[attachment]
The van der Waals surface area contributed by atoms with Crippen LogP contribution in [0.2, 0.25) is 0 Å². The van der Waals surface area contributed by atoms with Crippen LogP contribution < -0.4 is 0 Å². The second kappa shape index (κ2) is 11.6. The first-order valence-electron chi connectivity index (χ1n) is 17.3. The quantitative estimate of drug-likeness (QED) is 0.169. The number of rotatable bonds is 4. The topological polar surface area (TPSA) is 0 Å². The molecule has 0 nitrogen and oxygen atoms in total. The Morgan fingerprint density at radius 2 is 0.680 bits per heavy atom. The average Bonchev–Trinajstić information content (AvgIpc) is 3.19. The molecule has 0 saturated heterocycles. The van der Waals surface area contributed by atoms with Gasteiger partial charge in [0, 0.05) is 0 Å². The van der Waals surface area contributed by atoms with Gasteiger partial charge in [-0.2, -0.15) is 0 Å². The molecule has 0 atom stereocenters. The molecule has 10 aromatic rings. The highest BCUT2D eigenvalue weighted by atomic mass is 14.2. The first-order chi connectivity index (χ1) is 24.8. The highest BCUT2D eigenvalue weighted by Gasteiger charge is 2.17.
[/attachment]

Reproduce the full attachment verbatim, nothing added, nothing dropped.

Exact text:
The van der Waals surface area contributed by atoms with Crippen LogP contribution in [0.2, 0.25) is 0 Å². The van der Waals surface area contributed by atoms with Crippen LogP contribution < -0.4 is 0 Å². The second kappa shape index (κ2) is 11.6. The first-order valence-electron chi connectivity index (χ1n) is 17.3. The quantitative estimate of drug-likeness (QED) is 0.169. The number of rotatable bonds is 4. The topological polar surface area (TPSA) is 0 Å². The molecule has 0 nitrogen and oxygen atoms in total. The Morgan fingerprint density at radius 2 is 0.680 bits per heavy atom. The average Bonchev–Trinajstić information content (AvgIpc) is 3.19. The molecule has 0 saturated heterocycles. The van der Waals surface area contributed by atoms with Gasteiger partial charge in [0, 0.05) is 0 Å². The van der Waals surface area contributed by atoms with Gasteiger partial charge in [-0.2, -0.15) is 0 Å². The molecule has 0 atom stereocenters. The molecule has 10 aromatic rings. The highest BCUT2D eigenvalue weighted by atomic mass is 14.2. The first-order chi connectivity index (χ1) is 24.8. The highest BCUT2D eigenvalue weighted by Gasteiger charge is 2.17.